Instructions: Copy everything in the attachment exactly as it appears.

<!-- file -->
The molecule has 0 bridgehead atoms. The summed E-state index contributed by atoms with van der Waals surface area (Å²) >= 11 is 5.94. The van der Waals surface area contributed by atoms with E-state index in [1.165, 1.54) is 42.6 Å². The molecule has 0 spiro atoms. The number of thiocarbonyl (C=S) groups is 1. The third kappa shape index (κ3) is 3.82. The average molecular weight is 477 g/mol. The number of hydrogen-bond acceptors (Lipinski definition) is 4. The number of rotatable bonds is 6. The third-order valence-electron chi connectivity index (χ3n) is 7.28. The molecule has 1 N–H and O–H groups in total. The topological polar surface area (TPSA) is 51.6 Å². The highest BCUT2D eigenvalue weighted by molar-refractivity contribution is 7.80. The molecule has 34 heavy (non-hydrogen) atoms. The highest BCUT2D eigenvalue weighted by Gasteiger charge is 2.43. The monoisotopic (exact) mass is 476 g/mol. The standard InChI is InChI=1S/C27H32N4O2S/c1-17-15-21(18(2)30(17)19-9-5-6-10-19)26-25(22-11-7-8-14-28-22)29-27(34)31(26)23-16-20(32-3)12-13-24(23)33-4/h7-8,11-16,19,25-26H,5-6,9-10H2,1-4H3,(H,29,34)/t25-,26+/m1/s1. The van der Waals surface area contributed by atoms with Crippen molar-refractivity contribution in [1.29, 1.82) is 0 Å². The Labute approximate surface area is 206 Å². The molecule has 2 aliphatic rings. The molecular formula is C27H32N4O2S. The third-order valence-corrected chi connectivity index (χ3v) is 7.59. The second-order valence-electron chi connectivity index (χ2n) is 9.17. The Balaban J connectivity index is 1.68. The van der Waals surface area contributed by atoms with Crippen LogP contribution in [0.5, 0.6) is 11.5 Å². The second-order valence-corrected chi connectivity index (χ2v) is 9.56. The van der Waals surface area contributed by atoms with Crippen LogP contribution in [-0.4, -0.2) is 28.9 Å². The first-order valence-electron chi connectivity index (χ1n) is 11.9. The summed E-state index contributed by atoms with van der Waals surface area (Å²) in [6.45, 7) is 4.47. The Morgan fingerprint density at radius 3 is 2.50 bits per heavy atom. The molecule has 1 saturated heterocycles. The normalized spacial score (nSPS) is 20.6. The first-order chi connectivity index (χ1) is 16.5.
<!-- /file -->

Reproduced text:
The molecule has 0 bridgehead atoms. The summed E-state index contributed by atoms with van der Waals surface area (Å²) >= 11 is 5.94. The van der Waals surface area contributed by atoms with E-state index in [1.165, 1.54) is 42.6 Å². The molecule has 0 spiro atoms. The number of thiocarbonyl (C=S) groups is 1. The third kappa shape index (κ3) is 3.82. The average molecular weight is 477 g/mol. The number of hydrogen-bond acceptors (Lipinski definition) is 4. The number of rotatable bonds is 6. The third-order valence-electron chi connectivity index (χ3n) is 7.28. The molecule has 1 N–H and O–H groups in total. The topological polar surface area (TPSA) is 51.6 Å². The highest BCUT2D eigenvalue weighted by molar-refractivity contribution is 7.80. The molecule has 34 heavy (non-hydrogen) atoms. The highest BCUT2D eigenvalue weighted by Gasteiger charge is 2.43. The monoisotopic (exact) mass is 476 g/mol. The standard InChI is InChI=1S/C27H32N4O2S/c1-17-15-21(18(2)30(17)19-9-5-6-10-19)26-25(22-11-7-8-14-28-22)29-27(34)31(26)23-16-20(32-3)12-13-24(23)33-4/h7-8,11-16,19,25-26H,5-6,9-10H2,1-4H3,(H,29,34)/t25-,26+/m1/s1. The van der Waals surface area contributed by atoms with Crippen molar-refractivity contribution in [1.29, 1.82) is 0 Å². The Labute approximate surface area is 206 Å². The molecule has 2 aliphatic rings. The molecular formula is C27H32N4O2S. The third-order valence-corrected chi connectivity index (χ3v) is 7.59. The second-order valence-electron chi connectivity index (χ2n) is 9.17. The Balaban J connectivity index is 1.68. The van der Waals surface area contributed by atoms with Crippen LogP contribution in [0.5, 0.6) is 11.5 Å². The second-order valence-corrected chi connectivity index (χ2v) is 9.56. The van der Waals surface area contributed by atoms with Crippen LogP contribution in [-0.4, -0.2) is 28.9 Å². The first-order valence-electron chi connectivity index (χ1n) is 11.9. The summed E-state index contributed by atoms with van der Waals surface area (Å²) in [6.45, 7) is 4.47. The Morgan fingerprint density at radius 3 is 2.50 bits per heavy atom. The molecule has 1 saturated heterocycles. The normalized spacial score (nSPS) is 20.6. The first-order chi connectivity index (χ1) is 16.5.